Nothing ever stays the same for long. My organisation lurches from a contraction phase – selling off defunct companies and shutting down offices, straight into a growth phase – buying up competitors and hiring directors to head up new teams. I wouldn’t have thought it was the right time economically, but the Higher Beings have decided it is now the moment to expand. They’ve bought out a competitor with multiple locations in Eastern Europe. This new subsidiary covers the global map East of Germany all the way to China. There are even offices in all those unpronounceable countries ending in ‘-stan’ and a few others besides. I can feel a lot of disproportionate effort coming on.
Sure enough, Big Bad Boss wants a benefits inventory and benchmarking exercise for all the new countries. I look at the list; some of the offices have only one employee there. He waves an airy hand. I need to get the lot done, and in time for the next management meeting. Thanks.
The use of platforms
Once I would have reached out to the local offices with a simple spreadsheet to complete, but now we have The Platform. In case you hadn’t noticed, ‘platforms’ are taking over the world. We have platforms for performance management, platforms with our insurers, and a platform to manage our pension. Even our own product, formally thought of as software, is now referred to as a platform. Last year, it was enough just to say our product was ‘cloud-based’, even though that’s just a way of saying we can charge subscriptions year after year in place of a one-off purchase. Now, it seems, platforms are the thing.
Smarmy Consulting sold us their benefits platform on the basis it would help us to administer our benefit plans globally. Yeah right. All it really does for me is create a massive data collection exercise every five minutes. In theory, the local office fills in the data, but in practice someone has to stand over them until they do. That someone is me.
These new offices in Eastern Europe offer very little in the way of benefits to their staff. In less developed markets, I find people want their money in their pocket where they can spend it, not locked up in some benefits plan. Nevertheless I’m asked to analyse the local market to be sure what little we do offer is in line. Equally expectedly, Smarmy’s ‘comprehensive’ benchmarking data is patchy in that region. What data they have for those countries is held in a pdf guide rather than on the platform itself. In other words, I have to go rummaging for it. When I do find the information, it is not that great. Worse, Big Bad Boss insists on two sources for each new country; he might as well ask me to find a unicorn and a gryphon at the same time.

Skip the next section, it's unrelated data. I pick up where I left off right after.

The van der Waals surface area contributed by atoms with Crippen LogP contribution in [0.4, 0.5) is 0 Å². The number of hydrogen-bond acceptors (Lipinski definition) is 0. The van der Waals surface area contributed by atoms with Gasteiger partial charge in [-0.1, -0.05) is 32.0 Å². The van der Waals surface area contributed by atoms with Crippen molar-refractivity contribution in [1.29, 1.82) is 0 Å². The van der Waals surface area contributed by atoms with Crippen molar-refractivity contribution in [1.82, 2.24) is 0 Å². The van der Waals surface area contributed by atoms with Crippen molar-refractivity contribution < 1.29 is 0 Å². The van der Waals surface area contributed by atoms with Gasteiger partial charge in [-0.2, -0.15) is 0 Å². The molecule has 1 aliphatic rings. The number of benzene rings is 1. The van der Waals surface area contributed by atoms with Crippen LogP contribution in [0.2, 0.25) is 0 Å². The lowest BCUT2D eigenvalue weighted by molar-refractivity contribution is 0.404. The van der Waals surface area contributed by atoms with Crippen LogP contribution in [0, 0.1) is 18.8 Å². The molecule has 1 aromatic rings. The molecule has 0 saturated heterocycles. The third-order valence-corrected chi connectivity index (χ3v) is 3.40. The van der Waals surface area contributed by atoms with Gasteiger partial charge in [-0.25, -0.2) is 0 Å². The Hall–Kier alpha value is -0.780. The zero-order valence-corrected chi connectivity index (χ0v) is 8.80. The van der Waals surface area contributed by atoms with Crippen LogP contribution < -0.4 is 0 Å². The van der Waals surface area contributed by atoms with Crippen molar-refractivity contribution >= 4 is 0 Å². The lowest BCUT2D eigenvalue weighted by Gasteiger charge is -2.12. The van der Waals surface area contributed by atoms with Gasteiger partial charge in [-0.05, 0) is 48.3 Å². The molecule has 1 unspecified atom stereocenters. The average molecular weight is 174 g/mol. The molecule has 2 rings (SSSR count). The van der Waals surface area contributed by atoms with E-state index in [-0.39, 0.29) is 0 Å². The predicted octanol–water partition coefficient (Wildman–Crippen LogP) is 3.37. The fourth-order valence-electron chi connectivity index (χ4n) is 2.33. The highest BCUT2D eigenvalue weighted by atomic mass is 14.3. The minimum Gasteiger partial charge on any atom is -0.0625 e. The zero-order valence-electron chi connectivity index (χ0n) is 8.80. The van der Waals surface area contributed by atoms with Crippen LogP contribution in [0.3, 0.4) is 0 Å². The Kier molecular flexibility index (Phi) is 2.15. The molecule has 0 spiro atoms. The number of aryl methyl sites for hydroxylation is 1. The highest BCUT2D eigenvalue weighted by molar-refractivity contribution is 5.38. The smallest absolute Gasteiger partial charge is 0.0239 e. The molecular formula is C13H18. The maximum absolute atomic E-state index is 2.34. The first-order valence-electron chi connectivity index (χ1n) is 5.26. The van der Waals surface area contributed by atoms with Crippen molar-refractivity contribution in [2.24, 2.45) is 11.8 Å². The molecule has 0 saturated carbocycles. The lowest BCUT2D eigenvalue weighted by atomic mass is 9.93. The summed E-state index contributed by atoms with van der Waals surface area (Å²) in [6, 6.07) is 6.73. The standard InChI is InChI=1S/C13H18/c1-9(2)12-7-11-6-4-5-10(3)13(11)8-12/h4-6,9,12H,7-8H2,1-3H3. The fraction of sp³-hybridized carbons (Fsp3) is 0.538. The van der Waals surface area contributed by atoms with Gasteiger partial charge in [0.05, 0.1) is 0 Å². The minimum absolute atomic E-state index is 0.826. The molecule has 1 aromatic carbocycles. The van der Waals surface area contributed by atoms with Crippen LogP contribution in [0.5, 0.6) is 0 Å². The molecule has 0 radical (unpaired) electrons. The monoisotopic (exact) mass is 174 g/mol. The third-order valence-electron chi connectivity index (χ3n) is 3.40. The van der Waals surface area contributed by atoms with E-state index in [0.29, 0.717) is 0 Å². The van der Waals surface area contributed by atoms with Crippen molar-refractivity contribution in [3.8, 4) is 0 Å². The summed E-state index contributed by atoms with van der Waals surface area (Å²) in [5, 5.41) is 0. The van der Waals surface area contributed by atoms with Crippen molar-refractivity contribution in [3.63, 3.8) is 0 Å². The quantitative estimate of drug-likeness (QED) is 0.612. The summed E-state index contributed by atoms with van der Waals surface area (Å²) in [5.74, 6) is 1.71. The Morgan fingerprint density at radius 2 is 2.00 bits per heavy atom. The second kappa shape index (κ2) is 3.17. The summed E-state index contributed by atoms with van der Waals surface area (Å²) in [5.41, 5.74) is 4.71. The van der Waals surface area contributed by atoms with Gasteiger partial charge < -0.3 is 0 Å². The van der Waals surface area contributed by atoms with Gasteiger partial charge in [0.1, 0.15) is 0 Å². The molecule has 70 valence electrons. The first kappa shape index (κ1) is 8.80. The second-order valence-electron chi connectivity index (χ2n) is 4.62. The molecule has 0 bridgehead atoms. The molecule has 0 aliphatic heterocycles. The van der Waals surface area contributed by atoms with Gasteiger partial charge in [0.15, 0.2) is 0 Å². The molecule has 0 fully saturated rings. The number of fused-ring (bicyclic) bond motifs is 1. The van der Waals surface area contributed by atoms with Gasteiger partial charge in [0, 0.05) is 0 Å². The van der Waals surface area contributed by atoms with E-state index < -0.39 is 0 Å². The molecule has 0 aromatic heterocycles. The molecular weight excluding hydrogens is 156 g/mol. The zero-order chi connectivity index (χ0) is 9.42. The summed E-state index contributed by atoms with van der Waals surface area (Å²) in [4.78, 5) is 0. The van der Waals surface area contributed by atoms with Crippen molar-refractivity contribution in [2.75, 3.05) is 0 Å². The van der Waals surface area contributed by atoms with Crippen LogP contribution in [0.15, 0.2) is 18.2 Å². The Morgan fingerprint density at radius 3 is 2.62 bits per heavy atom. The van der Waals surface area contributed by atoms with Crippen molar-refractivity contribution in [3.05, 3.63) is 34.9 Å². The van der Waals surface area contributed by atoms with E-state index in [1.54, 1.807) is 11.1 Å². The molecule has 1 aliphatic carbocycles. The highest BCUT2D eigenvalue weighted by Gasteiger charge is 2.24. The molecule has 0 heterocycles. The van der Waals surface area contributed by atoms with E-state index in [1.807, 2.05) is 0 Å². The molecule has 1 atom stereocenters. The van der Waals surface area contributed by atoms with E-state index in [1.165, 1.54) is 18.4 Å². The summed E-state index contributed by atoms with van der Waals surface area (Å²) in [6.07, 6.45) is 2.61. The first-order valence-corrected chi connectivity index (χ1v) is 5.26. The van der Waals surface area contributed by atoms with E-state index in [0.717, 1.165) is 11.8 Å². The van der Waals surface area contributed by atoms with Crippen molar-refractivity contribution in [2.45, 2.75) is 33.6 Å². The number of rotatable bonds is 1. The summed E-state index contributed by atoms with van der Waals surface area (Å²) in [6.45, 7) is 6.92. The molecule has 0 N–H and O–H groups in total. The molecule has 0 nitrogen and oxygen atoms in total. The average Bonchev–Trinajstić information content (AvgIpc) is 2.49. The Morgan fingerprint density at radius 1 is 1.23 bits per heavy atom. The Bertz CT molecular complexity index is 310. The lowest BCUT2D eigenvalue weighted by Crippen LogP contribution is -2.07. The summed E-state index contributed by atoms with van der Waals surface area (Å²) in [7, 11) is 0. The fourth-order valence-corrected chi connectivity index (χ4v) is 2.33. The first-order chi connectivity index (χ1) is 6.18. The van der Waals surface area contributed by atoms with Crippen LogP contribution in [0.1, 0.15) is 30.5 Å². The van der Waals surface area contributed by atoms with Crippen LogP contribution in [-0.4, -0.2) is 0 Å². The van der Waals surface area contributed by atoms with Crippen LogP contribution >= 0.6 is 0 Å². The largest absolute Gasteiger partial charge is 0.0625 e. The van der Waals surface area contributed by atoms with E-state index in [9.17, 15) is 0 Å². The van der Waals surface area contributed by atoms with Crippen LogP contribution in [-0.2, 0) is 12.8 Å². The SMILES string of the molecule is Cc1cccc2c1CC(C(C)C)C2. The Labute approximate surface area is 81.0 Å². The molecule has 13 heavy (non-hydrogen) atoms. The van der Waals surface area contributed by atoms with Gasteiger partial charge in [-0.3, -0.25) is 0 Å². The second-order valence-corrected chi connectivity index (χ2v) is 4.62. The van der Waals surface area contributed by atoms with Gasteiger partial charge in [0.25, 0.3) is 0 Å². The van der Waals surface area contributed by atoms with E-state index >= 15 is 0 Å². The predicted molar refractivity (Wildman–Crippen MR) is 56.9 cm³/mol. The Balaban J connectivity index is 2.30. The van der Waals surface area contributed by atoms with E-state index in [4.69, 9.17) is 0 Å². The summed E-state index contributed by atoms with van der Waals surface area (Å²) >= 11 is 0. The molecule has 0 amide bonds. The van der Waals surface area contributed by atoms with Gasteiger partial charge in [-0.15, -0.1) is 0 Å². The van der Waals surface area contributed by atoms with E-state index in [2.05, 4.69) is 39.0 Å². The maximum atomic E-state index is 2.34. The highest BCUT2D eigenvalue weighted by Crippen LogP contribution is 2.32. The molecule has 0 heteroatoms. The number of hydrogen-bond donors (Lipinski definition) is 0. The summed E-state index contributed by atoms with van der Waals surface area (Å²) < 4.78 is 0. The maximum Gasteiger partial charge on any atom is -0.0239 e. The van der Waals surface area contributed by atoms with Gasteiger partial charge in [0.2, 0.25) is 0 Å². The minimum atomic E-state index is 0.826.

Luckily, we work with more than one consulting firm, so I call my contact Harry at Hugely Expensive Consulting to see what data they have. We haven’t been using them lately so Harry is very pleased to hear from me. He tells me my best option would be to buy their Hugely Expensive Platform, which, he says, will tell me the prevalent benefits in any country around the world. I imagine a kind of Siri sitting on my desk. When Big Bad Boss comes over with one of his ‘quick’ questions, the Hugely Expensive Platform could answer him directly. Nice idea, but we already have a platform, several, in fact. Couldn’t they just give me a simple data sheet on each country? Of course they can. Minutes later, Harry is back with a link to their global benefits report options and a quote for 20 countries. It is an eye-watering quote based on ridiculous price per country with only a tiny discount. With a handful of employees in many of the countries, that makes so sense at all. Sigh.
Fee versus free
Normally, I would also talk to my reward network, but really there are so many unusual countries, I don’t think I’ll get useful data that way and I’m running out of time. I consult Google to see if I can find any free data. Many insurers used to publish helpful country guides, but all they seem to have taken that data off the web, probably realising this is chargeable data. In the end, I reach out to one of our larger insurers. Amazingly, they are able to help. They still have the handy country guides; they just don’t publish them, but they will hand them out for free to special clients. The reports only cover data on insured benefits, but as that covers the majority of benefits in those places anyway, I think it’ll do.
Now, I just need a second source. I reach out again to the new local offices. Can they tell me what is typical in their country? Yes, of course. It is exactly what they are providing. I add an extra column labelled ‘local market data’ and fill it with data from the existing plan column. Yes, I know that is a dubious source at best, but the Higher Beings will never know. Sometimes, it pays to be pragmatic; I am saving the organisation thousands.
All this hunting around has prevented me from doing any of my other projects, so I am glad to ping the report over to Big Bad Boss and forget all about it. Only three months later, the Highest Being on the executive management team announces we are doubling our resources in Asia and scaling back in Eastern Europe. What a surprise. Fifteen smaller offices will be closed and there will be redundancies in the remaining countries. So, my most of the newly collected benefits data will be redundant. Good job I didn’t pay for it.
Next time… Candid helps with performance management.